Anglo-Saxon tribes of Britain. It comes from the German derivative of Dix where it was the short form for Benedikt.
Early Origins of the Dixie family
Leicestershire where where they were recorded as a family of great antiquity seated at Ellandune (now called Wilton.) CITATION[CLOSE]
Lewis, Samuel, A Topographical Dictionary of England. Institute of Historical Research, 1848, Print. Early rolls list: Robert Dysci in the Feet of Fines of Huntingdonshire; and Alice Dixi in the Yorkshire Poll Tax Rolls of 1379. CITATION[CLOSE]
Reaney, P.H and R.M. Wilson, A Dictionary of English Surnames. London: Routledge, 1991. Print. (ISBN 0-415-05737-X) The Hundredorum Rolls of 1273-1279 list the following entries in Cambridgeshire; Laurence Dixi; Sabina Dixi; and Adam Disce. The same rolls also list Hugo Discey and Robert Discy in Huntingdonshire. The Yorkshire Poll Tax Rolls also list Robert Discy. CITATION[CLOSE]
Bardsley, C.W, A Dictionary of English and Welsh Surnames: With Special American Instances. Wiltshire: Heraldry Today, 1901. Print. (ISBN 0-900455-44-6)
Early History of the Dixie family
Another 163 words (12 lines of text) covering the years 1200, 1798, 1524, 1594 and 1585 are included under the topic Early Dixie History in all our PDF Extended History products and printed products wherever possible.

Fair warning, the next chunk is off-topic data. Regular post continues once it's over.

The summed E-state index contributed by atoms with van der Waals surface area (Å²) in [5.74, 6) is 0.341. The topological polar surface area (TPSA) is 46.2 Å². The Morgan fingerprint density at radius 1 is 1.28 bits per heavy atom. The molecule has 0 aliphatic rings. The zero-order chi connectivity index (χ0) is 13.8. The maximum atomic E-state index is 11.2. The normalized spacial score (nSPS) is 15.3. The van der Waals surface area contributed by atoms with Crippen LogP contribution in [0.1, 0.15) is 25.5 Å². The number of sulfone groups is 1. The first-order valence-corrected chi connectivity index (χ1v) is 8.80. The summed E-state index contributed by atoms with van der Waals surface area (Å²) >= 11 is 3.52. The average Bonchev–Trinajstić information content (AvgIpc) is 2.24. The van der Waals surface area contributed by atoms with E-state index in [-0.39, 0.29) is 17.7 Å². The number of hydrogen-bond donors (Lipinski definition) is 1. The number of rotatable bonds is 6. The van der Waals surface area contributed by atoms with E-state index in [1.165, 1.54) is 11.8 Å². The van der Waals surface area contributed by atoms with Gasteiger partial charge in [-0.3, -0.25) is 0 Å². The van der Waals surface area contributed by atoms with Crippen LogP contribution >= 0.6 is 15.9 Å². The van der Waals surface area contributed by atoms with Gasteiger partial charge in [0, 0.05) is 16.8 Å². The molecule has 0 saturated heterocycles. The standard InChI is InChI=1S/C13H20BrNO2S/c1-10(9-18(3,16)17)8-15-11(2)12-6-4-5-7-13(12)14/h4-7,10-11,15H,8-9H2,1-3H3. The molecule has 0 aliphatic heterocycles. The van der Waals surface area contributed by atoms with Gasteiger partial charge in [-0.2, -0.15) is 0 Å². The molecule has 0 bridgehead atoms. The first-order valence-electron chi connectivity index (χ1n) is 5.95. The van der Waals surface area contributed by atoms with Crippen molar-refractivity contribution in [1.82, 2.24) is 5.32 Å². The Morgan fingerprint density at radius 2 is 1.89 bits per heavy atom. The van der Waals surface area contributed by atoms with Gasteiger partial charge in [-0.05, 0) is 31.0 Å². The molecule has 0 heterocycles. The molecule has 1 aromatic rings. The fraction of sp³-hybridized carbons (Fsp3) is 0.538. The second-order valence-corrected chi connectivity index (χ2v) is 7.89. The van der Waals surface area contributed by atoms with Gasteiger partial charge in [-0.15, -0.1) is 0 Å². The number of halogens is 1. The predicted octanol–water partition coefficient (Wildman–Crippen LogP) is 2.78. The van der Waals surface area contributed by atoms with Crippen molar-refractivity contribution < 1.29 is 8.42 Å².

Dixie Spelling Variations
Spelling variations in names were a common occurrence before English spelling was standardized a few hundred years ago. In the Middle Ages, even the literate spelled their names differently as the English language incorporated elements of French, Latin, and other European languages. Many variations of the name Dixie have been found, including Dixie, Dicksey, Dicksy, Dixy and others.
Early Notables of the Dixie family (pre 1700)
Another 20 words (1 lines of text) are included under the topic Early Dixie Notables in all our PDF Extended History products and printed products wherever possible.
Migration of the Dixie family to the New World and Oceana
Some of the first settlers of this family name were:
Dixie Settlers in Australia in the 19th Century
Contemporary Notables of the name Dixie (post 1700)
The Dixie Motto
The motto was originally a war cry or slogan. Mottoes first began to be shown with arms in the 14th and 15th centuries, but were not in general use until the 17th century. Thus the oldest coats of arms generally do not include a motto. Mottoes seldom form part of the grant of arms: Under most heraldic authorities, a motto is an optional component of the coat of arms, and can be added to or changed at will; many families have chosen not to display a motto.
Motto: Quod Dixi Dixi
Motto Translation: What I have said, I have said.
Dixie Family Crest Products